Eh, I should have explained that this kind of attachment to a bill is known as a rider. 'swhat I get for posting early in the morning. Wikipedia has an explanation of what a rider is.

Yes, but why does it exist? It strikes me as a strange anomoly for such a seemingly scrupulous democratic process.

No seriously, tell me another one :slight_smile:


Get a grip for a minute.

One–I hate the Repubs like poison.

Two–this time, they’re right.

Yeah, I know, but even a blind pig finds an acorn once in a while.

In Bricks & Mortar gambling, the average player can watch for fraud in obvious ways. As can government gambling commissions at the State level. And ownership of a casino can be traced.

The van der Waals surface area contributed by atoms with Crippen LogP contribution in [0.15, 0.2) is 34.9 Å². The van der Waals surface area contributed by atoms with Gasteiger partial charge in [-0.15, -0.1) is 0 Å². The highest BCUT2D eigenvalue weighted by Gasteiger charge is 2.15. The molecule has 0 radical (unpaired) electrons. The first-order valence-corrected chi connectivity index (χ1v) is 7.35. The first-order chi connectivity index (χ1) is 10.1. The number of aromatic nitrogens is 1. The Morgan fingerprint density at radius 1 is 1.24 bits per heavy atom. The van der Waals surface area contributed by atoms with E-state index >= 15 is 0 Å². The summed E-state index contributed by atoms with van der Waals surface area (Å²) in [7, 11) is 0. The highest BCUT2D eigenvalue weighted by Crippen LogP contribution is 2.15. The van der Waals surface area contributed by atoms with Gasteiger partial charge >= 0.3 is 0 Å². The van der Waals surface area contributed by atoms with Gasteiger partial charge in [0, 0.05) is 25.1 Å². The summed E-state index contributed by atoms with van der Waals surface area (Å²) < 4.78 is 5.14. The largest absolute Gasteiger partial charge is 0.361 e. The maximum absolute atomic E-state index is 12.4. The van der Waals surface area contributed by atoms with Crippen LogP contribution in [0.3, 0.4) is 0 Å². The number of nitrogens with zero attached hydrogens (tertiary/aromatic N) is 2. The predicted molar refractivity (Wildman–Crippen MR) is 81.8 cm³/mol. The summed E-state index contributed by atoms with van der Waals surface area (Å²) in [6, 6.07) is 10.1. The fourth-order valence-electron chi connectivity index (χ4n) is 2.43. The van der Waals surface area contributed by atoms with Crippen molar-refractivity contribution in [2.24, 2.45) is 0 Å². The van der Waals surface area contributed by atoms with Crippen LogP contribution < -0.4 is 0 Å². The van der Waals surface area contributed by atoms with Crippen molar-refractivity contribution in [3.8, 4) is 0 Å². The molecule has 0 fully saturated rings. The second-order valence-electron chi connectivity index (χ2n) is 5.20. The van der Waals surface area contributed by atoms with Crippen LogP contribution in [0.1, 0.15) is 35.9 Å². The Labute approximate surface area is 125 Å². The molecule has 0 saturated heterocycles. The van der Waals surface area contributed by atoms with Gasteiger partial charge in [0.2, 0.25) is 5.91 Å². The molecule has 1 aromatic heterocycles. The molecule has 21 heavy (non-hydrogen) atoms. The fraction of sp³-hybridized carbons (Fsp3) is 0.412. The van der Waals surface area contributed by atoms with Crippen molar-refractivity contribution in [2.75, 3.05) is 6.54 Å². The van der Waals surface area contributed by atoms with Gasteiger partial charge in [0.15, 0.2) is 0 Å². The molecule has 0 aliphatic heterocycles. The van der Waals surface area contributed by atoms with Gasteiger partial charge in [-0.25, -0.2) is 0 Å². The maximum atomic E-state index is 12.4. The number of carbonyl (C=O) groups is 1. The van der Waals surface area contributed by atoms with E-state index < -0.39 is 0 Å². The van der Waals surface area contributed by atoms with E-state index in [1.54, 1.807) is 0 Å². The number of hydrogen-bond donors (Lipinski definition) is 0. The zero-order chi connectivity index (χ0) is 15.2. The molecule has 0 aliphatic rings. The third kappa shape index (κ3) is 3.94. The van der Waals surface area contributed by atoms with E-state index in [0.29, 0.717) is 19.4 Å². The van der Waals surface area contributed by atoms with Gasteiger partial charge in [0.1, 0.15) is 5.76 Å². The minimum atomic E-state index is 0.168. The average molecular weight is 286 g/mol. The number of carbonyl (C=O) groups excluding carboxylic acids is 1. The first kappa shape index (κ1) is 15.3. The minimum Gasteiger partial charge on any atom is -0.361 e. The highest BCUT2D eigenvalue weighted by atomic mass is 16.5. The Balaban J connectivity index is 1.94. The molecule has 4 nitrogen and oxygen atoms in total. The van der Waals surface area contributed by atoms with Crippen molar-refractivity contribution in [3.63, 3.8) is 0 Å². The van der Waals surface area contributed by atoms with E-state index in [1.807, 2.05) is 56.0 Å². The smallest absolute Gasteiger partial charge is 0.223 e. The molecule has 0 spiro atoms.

But online, nothing can be done about fraud. Creating a fixed gambling program of a simple kind is obviously easy. And a more subtle one can shift the odds on regular winners in a way that would rarely generate suspicions, & would be impossible to prove in court.

And anybody could own such a virtual casino; from Organized Crime to terrorists.

Plus, there’s no good way to tax it.

RL gambling is your business, nobody else’s. Online gambling really is a problem.

It is understood that Congress has the power to legislate, upon the jurisdiction assigned to it by the Constitution, in any manner convenient and necessary to accomplish the desired policy just as long as that does not contravene the explicit mandates or restrictions of the Constitution itself (including of course the binding interpretations thereof made by the Courts).